Sen. Kirsten Gillibrand of New York announced Tuesday that she will run for the Democratic nomination for president in 2020, in a campaign that is expected to lean heavily on gender issues and imagery.

She told host Stephen Colbert on CBS’ “Late Show” that she believes she has “the compassion, the courage and the fearless determination” necessary.

“The first thing I would do is restore what’s been lost: the integrity and the compassion in this country,” she said. “I would bring people together to start getting things done.”

Gillibrand, 52, is most well known for her efforts to combat sexual assault in the military and on college campuses, to repeal the military’s policy of “don’t ask, don’t tell” and to make it easier for Capitol Hill staffers who have been sexually harassed or assaulted to report their experiences.

The senator has latched on to the burst of activism prompted by President Trump’s election and his policies, a movement that’s largely driven by women. She called the 2017 Women’s March on Washington “truly the most inspiring moment of my entire life” and joined the protesters who challenged Brett Kavanaugh’s nomination to the Supreme Court last fall. She also stood up to fellow Democrats as the #MeToo era dawned, criticizing then-Sen. Al Franken of Minnesota and former president Bill Clinton for their alleged inappropriate behavior toward women. Gillibrand is also a vocal critic of Trump, and she has voted against his political appointees and positions at a higher rate than most Democrats. The president responded in December 2017 by attacking her in a tweet that she called “a sexist smear.”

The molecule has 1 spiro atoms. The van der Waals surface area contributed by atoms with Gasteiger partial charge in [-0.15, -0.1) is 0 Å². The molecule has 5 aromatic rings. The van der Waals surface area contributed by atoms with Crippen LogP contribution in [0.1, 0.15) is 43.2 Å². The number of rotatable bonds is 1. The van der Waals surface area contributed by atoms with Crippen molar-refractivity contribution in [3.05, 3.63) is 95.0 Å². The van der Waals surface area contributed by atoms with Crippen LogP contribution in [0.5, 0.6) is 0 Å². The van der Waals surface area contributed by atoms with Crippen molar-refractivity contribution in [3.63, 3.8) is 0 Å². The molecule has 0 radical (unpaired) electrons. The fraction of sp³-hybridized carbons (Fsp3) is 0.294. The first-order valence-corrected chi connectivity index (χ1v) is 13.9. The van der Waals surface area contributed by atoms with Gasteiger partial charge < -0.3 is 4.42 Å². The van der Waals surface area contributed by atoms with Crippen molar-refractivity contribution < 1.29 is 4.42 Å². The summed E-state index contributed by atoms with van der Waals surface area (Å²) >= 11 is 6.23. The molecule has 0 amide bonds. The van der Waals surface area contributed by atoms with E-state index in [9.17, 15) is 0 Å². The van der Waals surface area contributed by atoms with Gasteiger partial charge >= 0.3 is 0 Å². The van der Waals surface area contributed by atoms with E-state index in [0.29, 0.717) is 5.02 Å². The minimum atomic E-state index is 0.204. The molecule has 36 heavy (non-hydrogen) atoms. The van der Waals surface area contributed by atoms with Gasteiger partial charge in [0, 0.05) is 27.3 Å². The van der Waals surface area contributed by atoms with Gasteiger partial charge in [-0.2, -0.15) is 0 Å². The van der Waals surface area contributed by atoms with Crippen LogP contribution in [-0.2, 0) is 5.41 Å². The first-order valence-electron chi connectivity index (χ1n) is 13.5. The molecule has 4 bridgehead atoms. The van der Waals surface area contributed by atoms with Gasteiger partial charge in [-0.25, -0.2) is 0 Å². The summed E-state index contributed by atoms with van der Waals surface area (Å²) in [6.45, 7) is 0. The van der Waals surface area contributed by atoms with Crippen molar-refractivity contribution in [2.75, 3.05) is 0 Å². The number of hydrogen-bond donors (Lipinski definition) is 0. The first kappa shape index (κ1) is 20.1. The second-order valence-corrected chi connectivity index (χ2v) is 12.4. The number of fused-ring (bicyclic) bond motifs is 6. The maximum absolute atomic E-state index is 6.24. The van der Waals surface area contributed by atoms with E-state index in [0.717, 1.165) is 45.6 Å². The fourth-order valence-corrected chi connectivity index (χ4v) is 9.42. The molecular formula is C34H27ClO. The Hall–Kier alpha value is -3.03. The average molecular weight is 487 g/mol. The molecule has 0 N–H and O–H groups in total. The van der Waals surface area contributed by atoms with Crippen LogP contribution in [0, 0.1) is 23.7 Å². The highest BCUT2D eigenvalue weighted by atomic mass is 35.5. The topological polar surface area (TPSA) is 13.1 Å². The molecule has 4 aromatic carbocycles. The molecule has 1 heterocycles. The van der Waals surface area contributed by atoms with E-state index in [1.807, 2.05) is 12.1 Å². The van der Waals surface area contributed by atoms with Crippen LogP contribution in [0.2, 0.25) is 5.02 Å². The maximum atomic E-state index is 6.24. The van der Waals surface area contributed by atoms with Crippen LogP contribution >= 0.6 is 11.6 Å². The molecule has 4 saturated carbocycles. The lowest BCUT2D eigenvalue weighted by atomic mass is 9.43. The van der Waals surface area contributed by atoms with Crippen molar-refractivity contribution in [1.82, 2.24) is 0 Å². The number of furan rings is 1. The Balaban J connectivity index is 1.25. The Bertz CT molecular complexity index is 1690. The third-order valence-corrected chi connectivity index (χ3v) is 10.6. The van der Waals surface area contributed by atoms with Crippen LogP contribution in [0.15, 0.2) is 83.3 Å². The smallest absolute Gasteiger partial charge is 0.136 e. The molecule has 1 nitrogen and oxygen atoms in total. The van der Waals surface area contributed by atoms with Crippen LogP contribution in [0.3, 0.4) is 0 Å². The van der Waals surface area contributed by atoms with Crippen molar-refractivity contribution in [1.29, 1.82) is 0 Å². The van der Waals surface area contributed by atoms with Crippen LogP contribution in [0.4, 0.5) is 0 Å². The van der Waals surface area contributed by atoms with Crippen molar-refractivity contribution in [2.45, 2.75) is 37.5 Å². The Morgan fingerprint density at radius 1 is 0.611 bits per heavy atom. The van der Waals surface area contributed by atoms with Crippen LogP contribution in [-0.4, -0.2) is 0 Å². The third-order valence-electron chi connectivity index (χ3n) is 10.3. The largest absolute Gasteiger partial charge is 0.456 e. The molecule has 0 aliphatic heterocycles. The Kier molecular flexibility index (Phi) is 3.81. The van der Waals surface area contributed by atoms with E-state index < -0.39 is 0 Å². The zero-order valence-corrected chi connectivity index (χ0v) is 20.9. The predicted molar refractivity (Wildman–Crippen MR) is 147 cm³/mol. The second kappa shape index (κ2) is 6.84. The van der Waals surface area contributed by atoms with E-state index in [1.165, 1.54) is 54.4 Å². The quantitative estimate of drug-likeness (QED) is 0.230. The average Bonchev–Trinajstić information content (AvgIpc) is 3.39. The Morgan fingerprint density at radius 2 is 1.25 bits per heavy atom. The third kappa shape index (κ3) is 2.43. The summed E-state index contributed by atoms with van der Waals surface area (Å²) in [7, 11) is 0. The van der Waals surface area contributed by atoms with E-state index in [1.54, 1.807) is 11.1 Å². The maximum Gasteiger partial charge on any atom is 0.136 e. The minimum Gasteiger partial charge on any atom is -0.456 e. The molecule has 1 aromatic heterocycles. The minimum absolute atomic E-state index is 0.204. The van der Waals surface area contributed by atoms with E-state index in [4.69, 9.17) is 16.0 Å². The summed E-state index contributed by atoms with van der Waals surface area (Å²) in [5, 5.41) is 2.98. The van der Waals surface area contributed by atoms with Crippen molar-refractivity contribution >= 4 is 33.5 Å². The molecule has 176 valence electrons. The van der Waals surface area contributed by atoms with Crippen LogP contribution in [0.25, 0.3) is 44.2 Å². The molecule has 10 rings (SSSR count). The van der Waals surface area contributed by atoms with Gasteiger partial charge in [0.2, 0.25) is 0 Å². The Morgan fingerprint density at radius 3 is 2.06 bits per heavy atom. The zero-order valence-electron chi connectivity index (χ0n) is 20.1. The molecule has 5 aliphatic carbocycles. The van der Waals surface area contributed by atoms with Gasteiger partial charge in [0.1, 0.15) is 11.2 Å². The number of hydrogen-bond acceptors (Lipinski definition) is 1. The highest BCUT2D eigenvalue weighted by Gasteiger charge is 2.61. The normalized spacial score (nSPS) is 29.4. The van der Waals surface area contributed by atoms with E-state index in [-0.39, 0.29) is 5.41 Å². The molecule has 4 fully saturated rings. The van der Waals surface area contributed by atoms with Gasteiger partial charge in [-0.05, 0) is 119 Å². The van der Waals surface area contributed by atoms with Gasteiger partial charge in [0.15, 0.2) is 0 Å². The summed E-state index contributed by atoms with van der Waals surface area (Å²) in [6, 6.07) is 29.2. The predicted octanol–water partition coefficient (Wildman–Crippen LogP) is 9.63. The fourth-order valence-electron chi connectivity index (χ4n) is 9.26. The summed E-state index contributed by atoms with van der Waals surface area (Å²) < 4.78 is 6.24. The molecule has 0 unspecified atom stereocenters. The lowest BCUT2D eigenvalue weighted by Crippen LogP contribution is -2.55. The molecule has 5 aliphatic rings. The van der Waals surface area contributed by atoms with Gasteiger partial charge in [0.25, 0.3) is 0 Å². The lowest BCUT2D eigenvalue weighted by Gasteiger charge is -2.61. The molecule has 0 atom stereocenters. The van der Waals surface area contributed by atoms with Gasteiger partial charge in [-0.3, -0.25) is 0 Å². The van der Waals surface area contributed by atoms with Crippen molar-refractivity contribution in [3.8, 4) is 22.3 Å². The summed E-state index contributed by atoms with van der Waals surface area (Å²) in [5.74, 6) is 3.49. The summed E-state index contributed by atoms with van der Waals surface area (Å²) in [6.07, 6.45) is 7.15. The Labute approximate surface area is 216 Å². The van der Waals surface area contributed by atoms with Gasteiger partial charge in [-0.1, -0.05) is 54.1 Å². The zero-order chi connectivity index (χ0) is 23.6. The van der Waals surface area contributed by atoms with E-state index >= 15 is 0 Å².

With the announcement made, Gillibrand plans to spend time with her husband and two sons on Wednesday in Troy, New York, where she lives and where her campaign will be headquartered. On Friday, she will start a three-day tour of Iowa. Gillibrand emphasized her family in Tuesday’s announcement.

Since Gillibrand was appointed to the Senate in 2009 to fill the seat left open when Hillary Clinton became secretary of state, she has undergone a and dramatic shift, abandoning many of the centrist positions she held during her time as a congresswoman from Upstate New York and becoming one of the Senate’s most liberal members.


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